A few things. First, correlation doesn’t equal causation. People diagnosed with COVID-19 in this study also dined out. There’s not clear evidence that any of them actually contracted coronavirus when they dined out, as opposed to at any other community location.
The study was also very small, with only 154 COVID cases. Results from any study with such a low number of participants should be taken with a grain of salt.
Plus, far more folks in this study contracted the coronavirus from close contact with friends and family (42%), versus only 14% who contracted it from an unknown source in their community. When looking at these 22 people, they were more likely to have gone to a restaurant than others in the study. But they may also have been more likely to spend more time doing lots of other things out and about in their communities.
Although we aren’t attorneys, we believe the answer is yes, you can. Angelo Amador, Executive Director of the Restaurant Law Center, answered some questions in a recent webinar about this issue. Despite a false narrative that’s going around about choosing to wear a mask as a constitutional right, he said, those don’t actually apply to private businesses.
And while there may be guests with a legitimate disability that prevents them from wearing a mask, that doesn’t mean that you have to allow them to enter your business, especially indoors, if it would impede your ability to safely provide goods and services to others.
Instead, offer a reasonable alternative - like ordering online or by phone and bringing their order outside to place it in their car.
Run your policy by your counsel before finalizing.
If your child doesn’t have any symptoms (and hasn’t tested positive), you’re cleared to continue coming to work. This falls under what we’re calling “second-hand exposure” and, realistically, most people in the country would have to stay at some point if we kept everyone out for being exposed to someone who was exposed to someone with COVID. If your child develops symptoms or tests positive, then you’d need to stay home due to direct exposure.
See ZHH and Zedic’s Guest Temperature Check SOPs here.
We always recommend having employees and guests take their own temperature with a forehead thermometer you provide, then reporting or showing that temp to the person responsible for managing the temp check station, because it limits the amount of contact that employee has with folks who may be sick. Sanitize the heck out of the thermometer, table, partition, etc. And focus on great signage that makes the process clear before guests arrive.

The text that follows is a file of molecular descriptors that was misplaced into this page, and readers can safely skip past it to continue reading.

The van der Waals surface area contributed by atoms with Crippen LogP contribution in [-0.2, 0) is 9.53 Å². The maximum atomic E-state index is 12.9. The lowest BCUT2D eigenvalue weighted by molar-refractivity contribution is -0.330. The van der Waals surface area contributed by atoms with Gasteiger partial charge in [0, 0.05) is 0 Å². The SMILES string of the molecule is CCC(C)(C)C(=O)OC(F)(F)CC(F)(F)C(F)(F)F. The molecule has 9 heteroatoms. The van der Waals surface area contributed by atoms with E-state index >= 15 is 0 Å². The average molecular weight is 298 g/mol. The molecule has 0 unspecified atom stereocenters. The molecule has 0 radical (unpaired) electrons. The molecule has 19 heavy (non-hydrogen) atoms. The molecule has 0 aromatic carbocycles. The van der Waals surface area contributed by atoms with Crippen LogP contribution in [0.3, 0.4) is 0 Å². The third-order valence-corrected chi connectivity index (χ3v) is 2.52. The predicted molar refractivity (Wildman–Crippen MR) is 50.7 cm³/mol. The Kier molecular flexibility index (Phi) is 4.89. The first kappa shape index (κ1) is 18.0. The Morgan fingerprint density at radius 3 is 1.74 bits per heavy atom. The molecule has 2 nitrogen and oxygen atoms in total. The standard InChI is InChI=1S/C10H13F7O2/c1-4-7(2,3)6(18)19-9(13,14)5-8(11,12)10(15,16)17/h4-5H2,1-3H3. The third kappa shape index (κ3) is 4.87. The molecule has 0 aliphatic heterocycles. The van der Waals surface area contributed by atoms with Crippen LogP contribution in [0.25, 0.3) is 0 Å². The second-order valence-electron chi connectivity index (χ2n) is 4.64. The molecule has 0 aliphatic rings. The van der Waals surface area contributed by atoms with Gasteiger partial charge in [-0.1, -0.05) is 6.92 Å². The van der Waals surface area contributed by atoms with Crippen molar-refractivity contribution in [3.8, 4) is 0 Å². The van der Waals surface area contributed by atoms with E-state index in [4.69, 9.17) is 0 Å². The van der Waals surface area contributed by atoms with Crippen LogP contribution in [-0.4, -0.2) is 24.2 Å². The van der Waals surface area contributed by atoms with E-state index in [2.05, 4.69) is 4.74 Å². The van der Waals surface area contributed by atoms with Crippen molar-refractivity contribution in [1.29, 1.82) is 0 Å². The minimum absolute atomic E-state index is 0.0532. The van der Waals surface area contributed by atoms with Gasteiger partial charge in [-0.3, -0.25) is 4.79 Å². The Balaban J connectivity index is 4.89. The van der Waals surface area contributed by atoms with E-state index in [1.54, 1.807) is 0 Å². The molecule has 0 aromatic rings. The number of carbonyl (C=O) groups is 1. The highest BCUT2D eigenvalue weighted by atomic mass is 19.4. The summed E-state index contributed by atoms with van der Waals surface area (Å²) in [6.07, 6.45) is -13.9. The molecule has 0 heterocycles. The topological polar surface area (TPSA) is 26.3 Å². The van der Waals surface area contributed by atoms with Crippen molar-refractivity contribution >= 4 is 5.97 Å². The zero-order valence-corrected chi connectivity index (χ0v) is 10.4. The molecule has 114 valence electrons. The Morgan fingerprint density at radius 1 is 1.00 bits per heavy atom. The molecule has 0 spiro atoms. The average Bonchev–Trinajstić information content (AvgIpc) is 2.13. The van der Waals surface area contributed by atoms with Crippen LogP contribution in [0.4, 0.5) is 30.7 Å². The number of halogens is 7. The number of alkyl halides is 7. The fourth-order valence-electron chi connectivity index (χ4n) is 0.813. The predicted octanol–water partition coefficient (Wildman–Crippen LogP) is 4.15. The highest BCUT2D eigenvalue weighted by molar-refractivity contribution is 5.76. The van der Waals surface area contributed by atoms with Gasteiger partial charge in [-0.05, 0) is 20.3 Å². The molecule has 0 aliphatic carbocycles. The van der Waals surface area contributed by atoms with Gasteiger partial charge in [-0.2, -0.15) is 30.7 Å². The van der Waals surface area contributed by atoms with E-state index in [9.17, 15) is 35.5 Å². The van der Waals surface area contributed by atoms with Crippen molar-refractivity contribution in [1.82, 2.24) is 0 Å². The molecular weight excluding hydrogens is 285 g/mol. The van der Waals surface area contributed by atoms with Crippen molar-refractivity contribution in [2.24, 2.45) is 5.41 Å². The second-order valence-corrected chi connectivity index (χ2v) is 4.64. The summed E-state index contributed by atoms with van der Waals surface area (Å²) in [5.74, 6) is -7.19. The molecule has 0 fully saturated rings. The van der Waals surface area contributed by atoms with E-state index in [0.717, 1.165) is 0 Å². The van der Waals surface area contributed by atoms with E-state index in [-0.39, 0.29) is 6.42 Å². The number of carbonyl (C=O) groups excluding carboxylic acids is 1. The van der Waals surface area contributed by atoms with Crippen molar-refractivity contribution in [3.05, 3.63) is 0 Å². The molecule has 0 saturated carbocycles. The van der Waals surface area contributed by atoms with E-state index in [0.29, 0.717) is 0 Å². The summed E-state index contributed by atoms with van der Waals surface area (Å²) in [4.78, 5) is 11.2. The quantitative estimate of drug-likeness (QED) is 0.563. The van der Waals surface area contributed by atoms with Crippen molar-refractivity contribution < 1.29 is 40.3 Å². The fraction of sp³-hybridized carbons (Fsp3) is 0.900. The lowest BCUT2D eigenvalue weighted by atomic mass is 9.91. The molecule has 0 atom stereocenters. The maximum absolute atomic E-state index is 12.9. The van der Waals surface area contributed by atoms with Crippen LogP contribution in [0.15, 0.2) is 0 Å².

Invite them to sit in the shade outside of the building or 6ft apart and masked if indoors. If possible, offer them cold water. Wait 10 minutes and conduct another temperature check. If it’s still above the threshold, politely ask them to head home.
10 day exclusions are for when a person has COVID-like symptoms or confirmed COVID. 14+ day exclusions are for when someone has no symptoms themselves, but has been exposed to someone with COVID. A 14 day exclusion must start on the date that someone had their most recent exposure to someone with COVID. So if that exposure re-occurs or is ongoing, the date resets, to a maximum of 24 days from the sick person’s symptom onset.
The Rockefeller Foundation has focused their resources and funding on development of an effective testing strategy and released a major report that says we need to get to 200 million tests per month. Projections are we’ll be to 70 million tests per month by October. Their plan provides a clear and feasible road map.
This week you (and we) were plagued by return to school illness issues. And many of you sent kids back to school for them to quickly revert to remote learning.